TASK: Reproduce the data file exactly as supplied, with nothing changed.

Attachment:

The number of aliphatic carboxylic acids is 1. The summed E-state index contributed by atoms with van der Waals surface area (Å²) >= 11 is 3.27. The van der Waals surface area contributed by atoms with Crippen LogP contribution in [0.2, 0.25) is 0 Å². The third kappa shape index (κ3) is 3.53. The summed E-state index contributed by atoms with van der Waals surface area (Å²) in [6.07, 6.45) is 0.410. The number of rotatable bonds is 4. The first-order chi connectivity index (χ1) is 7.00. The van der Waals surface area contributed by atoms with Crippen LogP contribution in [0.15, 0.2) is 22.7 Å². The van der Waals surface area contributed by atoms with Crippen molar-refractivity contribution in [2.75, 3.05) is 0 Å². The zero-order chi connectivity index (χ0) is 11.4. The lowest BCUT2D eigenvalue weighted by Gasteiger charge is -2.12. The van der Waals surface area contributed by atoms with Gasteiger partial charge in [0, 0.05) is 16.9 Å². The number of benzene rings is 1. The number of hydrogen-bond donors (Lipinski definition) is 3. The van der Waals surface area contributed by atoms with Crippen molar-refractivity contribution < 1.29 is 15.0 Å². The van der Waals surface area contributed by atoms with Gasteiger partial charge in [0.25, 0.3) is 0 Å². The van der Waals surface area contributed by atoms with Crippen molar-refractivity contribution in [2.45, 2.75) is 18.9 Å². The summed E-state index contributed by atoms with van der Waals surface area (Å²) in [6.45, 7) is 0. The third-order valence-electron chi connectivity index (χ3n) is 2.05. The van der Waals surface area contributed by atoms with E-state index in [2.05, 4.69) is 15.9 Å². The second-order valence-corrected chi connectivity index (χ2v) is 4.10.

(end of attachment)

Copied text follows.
The number of aliphatic carboxylic acids is 1. The summed E-state index contributed by atoms with van der Waals surface area (Å²) >= 11 is 3.27. The van der Waals surface area contributed by atoms with Crippen LogP contribution in [0.2, 0.25) is 0 Å². The third kappa shape index (κ3) is 3.53. The summed E-state index contributed by atoms with van der Waals surface area (Å²) in [6.07, 6.45) is 0.410. The number of rotatable bonds is 4. The first-order chi connectivity index (χ1) is 7.00. The van der Waals surface area contributed by atoms with Crippen LogP contribution in [0.15, 0.2) is 22.7 Å². The van der Waals surface area contributed by atoms with Crippen molar-refractivity contribution in [2.75, 3.05) is 0 Å². The zero-order chi connectivity index (χ0) is 11.4. The lowest BCUT2D eigenvalue weighted by Gasteiger charge is -2.12. The van der Waals surface area contributed by atoms with Gasteiger partial charge in [0, 0.05) is 16.9 Å². The number of benzene rings is 1. The number of hydrogen-bond donors (Lipinski definition) is 3. The van der Waals surface area contributed by atoms with Crippen molar-refractivity contribution < 1.29 is 15.0 Å². The van der Waals surface area contributed by atoms with Gasteiger partial charge in [0.25, 0.3) is 0 Å². The van der Waals surface area contributed by atoms with Crippen molar-refractivity contribution in [2.45, 2.75) is 18.9 Å². The summed E-state index contributed by atoms with van der Waals surface area (Å²) in [6.45, 7) is 0. The third-order valence-electron chi connectivity index (χ3n) is 2.05. The van der Waals surface area contributed by atoms with E-state index in [2.05, 4.69) is 15.9 Å². The second-order valence-corrected chi connectivity index (χ2v) is 4.10.